Like pork ribs, beef ribs are sold in two separate cuts. The back ribs are sometimes called dinosaur ribs, and they measure around 6 to 8 inches long.
These ribs are usually sold in strips of 7 ribs, but this number depends on the butcher’s method for cutting the rib roast. There’s not a lot of meat left on top of beef back ribs, but there’s plenty in between the individual bones.
Beef short ribs, on the other hand, are usually sold in strips consisting of three bones, with plenty of meat in between. This cut is known as BBQ-style or flanken-style short ribs, and it’s quite popular for braised dishes.
With short ribs—which are also called short plate ribs—the bones are quite flat, with a couple of inches of meat on top. This is the main difference between beef back ribs and short ribs, which can actually be quite large.
Rack of Lamb
A lamb rib chop consists of a long, slender bone with a round morsel of loin muscle meat at the tip. Most restaurants will “french” the rib chop. That means they trim the fat and excess meat from the bone so that the cut resembles a lollipop, making the loin meat the star of the show.
If you were to buy a full rack of lamb, you would receive a cut with 7 or 8 individual ribs. You might get more or less, depending on the butcher, but these numbers are considered typical.
Now that you have a rough idea of what to expect when you buy a full rack of ribs, let’s break down the recommended portion sizes.
Generally speaking, a rack of spare ribs can feed two to three people. You’ll want to plan on serving four to five ribs per person, so if the rack contains 13 ribs and you’ll have three adults at your party, you should be all set.
For baby back ribs, you’ll want to plan on a couple more ribs per person. Not only are they much smaller than spare ribs, they don’t have as much meat on them, so the same number of ribs won’t get you as far. Assume that each adult guest will consume about six or seven baby back ribs.
You can scale down the numbers even further when you’re dealing with beef ribs. Plan on two or three beef back ribs per person.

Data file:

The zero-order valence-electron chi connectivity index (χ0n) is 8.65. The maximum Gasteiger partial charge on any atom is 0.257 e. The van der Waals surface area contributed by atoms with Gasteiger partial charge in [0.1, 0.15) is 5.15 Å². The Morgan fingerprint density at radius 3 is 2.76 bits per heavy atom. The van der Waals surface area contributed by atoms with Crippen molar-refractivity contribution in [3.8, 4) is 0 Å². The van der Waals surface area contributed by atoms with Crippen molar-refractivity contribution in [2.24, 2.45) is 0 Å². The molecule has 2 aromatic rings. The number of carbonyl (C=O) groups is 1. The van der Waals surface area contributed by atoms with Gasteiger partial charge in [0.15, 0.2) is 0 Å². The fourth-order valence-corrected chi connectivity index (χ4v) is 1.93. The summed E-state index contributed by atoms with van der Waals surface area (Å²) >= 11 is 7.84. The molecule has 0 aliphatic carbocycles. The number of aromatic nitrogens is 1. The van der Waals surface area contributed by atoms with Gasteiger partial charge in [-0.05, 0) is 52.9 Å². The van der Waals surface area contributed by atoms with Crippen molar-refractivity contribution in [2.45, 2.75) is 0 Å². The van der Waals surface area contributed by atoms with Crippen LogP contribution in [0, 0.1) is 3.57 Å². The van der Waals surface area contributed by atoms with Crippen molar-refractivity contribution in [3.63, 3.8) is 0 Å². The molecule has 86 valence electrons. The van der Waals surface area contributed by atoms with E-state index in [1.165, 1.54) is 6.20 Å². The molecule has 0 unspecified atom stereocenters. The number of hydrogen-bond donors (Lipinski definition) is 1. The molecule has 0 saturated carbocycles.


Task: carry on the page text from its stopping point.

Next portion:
If short ribs are on the menu, you can follow the same protocol. Since the ribs are usually sold in three-bone portions, it’s easy to adhere to these guidelines.
Rack of Lamb
When you’re serving rack of lamb, you should plan on about 4 rib chops per person. The average serving ranges from 3 to 4, but it’s better to err on the side of caution in this case. Often, the ribs will look like they have plenty of meat on them when they’re in the case, but it will shrink down a great deal when it’s cooked.
How To Adjust Serving Sizes
While we would recommend using the guidelines listed above as a rule of thumb, it’s fine to be flexible with the numbers. Here are some of the other factors to consider when you’re planning how many ribs to buy.
Time of Day
Evening gatherings tend to attract hungrier diners. If you’re holding your party after dark, it’s a good idea to buy more meat than you think you’ll need. Conversely, if the party is in the afternoon, you can expect people to eat a bit less.
Type of Gathering
For an elaborate sit-down meal with linens, go with generous portion sizes. For casual get-togethers that encourage the guests to mingle, it’s all right to cut back a bit. People will eat less when the focus is on the company rather than the food.
Age of Guests
You don’t need to serve as much meat if there will be a lot of kids at the party. This is especially true if the event is held outside during the day, when younger guests can find plenty of distractions.
Before you hit the butcher shop, plan out the rest of your menu. What will you be serving alongside the ribs? If you’re planning on a full-scale barbecue with coleslaw, potato salad, cornbread, and several different kinds of potato chips, opt for the bare minimum when it comes to recommended serving sizes.
As you can see, there’s no clear answer to the question “how many ribs in a rack?” The end result depends on the meat product you choose, as well as the size of the animal.
Anyone who’s looking to get the most bang for their buck should consider making beef back ribs at their next cookout. The ribs are set at a reasonable price and yield a great deal of meat for each penny spent. They also make a very impressive appearance at the dinner table, as long as the guests aren’t afraid of large bones.
Best of luck, and happy grilling!